‘”False premises”, “underplayed and glossed over”, “overblown claims and dodgy methodology”‘: Heritage Guardians takes a close look at War Memorial’s EPBC documentation’, Honest History, 2 August 2020
The Australian War Memorial’s ‘final preliminary documentation’ under the heritage provisions of the Environment Protection and Biodiversity Conservation (EPBC) Act has been on the Memorial’s website since early July. The documentation relates to the Memorial’s $498m. redevelopment program.
The public comment period closed on Friday and Heritage Guardians understands a large number of submissions has been received. This repeats the experience of the parliamentary Public Works Committee (PWC) inquiry into the project, where the number of submissions received (80 per cent of them against the project) was by far the most received for a PWC inquiry for many decades.
The Heritage Guardians submission was lodged on Friday and, by agreement with the Memorial, it is made available here. A summary is below. The history of the Heritage Guardians campaign against this unnecessary and vainglorious project is here.
Summary of Heritage Guardians submission
The Memorial wrongly claims that treating servicemen and women from recent wars on an ‘equitable basis’ with men and women from earlier wars is required by the Memorial’s Act. The equitable basis argument actually derives from the Memorial’s Corporate Plans, documents signed off by the Memorial’s Director.
The Memorial wants more space to tell the stories of recent wars. But equating respect with space is nonsense: it would be better evidence of respect if the Memorial made hard decisions about the use of its existing space, for example, taking space from exhibits on wars long ago.
The Memorial claims that its exhibits can provide a ‘therapeutic milieu’ and healing for veterans. There is a lack of medical evidence for this claim.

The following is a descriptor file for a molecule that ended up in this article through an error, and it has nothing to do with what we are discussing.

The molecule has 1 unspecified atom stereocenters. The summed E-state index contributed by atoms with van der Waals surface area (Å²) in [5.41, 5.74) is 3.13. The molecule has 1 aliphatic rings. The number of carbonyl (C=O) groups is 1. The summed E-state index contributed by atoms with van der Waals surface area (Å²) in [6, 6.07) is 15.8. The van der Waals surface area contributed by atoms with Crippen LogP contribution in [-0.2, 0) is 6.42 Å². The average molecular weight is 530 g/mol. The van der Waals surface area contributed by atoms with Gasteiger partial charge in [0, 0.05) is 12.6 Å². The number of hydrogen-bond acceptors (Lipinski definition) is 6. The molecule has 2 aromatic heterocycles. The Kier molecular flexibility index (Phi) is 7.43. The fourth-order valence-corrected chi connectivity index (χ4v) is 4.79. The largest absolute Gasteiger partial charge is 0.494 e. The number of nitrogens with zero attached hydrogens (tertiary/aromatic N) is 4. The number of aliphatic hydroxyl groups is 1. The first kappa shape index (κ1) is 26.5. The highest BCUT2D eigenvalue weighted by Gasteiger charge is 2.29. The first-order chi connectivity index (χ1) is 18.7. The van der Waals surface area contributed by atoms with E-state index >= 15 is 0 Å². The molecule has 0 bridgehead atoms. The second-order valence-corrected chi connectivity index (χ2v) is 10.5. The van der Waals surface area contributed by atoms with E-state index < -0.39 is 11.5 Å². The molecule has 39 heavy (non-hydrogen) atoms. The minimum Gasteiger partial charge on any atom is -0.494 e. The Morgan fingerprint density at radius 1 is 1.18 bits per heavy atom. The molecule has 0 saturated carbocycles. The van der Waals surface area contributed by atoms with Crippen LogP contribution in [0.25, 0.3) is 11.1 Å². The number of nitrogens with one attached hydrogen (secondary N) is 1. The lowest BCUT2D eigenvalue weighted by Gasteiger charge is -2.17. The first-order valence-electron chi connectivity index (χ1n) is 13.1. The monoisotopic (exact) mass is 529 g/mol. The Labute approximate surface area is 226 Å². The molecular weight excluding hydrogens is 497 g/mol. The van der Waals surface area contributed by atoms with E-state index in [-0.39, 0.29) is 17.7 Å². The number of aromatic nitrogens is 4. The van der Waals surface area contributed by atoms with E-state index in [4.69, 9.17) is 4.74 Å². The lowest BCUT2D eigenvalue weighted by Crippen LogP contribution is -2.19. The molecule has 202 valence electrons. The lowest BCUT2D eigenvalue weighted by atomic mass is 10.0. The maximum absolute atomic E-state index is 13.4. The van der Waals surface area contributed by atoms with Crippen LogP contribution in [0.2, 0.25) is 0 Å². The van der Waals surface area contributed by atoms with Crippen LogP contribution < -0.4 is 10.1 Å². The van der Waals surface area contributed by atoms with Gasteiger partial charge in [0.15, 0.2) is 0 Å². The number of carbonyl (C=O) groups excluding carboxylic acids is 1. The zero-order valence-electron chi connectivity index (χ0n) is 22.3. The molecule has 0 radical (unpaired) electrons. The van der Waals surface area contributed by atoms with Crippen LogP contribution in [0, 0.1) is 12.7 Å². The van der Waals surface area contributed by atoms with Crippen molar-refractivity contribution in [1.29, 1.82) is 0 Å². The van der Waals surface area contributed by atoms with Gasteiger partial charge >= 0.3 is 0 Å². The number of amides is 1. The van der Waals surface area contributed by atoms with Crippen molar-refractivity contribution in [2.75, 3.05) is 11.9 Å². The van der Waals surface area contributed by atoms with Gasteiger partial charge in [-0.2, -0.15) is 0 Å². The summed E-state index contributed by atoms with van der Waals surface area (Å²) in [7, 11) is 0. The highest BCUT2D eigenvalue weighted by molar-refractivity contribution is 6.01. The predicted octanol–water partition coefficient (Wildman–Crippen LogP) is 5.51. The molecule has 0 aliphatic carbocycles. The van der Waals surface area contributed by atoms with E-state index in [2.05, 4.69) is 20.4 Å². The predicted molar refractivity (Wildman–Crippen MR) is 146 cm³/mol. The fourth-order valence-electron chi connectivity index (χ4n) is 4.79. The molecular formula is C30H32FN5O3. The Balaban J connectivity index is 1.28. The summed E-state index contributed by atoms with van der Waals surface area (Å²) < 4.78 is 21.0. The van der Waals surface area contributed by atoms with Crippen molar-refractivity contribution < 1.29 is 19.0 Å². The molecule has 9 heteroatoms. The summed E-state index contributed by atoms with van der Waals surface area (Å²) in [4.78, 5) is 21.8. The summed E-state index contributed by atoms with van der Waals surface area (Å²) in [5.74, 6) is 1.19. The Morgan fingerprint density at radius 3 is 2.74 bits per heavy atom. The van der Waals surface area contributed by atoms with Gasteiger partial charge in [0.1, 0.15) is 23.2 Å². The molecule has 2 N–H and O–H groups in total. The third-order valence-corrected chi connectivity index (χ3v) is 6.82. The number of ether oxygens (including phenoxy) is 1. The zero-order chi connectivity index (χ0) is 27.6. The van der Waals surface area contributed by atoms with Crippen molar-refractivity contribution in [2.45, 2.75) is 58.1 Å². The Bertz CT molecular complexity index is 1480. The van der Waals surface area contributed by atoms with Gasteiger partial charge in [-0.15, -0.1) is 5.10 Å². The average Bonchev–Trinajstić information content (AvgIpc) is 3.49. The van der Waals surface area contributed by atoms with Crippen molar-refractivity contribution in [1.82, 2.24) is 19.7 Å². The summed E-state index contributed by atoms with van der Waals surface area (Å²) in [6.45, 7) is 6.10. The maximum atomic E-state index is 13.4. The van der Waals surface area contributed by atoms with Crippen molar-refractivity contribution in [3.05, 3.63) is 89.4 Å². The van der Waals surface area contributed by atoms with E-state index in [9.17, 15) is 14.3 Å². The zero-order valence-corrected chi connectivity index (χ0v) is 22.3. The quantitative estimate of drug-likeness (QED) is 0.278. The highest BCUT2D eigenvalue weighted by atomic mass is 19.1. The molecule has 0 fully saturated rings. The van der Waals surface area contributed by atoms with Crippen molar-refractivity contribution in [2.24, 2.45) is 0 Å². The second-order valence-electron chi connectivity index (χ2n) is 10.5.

Ultimately, the Memorial relies on ‘the Anzac cloak’, inhibiting normal standards of accountability to justify open-ended spending.
A deeply flawed design choice process led to selection of the only option that included the destruction of Anzac Hall. The planned two-level Anzac Hall replacement has problematic design features.
The Memorial claims that the redevelopment will mean the southern façade of the Memorial is unchanged, but the Memorial’s own illustrations and the text of its EPBC submission give the lie to this claim.
The Memorial’s 2011 Heritage Management Plan (HMP) gives Anzac Hall a central place at the Memorial. Demolishing Anzac Hall breaches the HMP.
The Memorial’s consultations about the redevelopment have been selective and its reporting of them misleading. It lumps together results from four different consultation formats, despite the varying quality of the results from each format.
The Memorial also glosses over the fact that 70 per cent of its consultation events were in RSL or similar ex-service clubs or at the Memorial or the Shrine in Melbourne.
The Memorial’s consultation results are greatly at odds with public opinion gathered by the opponents of the redevelopment.
The Memorial’s so-called ‘online survey’ is actually an exercise of seeking feedback to leading questions about the redevelopment, presented to people who often had only sketchy knowledge of the Memorial’s role and the plans for its future.
The Memorial’s presentations to the public about the redevelopment gave a misleading picture of the plans.
Despite protestations from the Memorial Council Chair that decisions have not been made about what exhibits will occupy the Memorial’s extended space, there is plenty of evidence that the space will be filled by retired military equipment, which will tip the balance of the Memorial firmly towards military museum and away from memorial.
* David Stephens is convener of the Heritage Guardians group and editor of the Honest History website.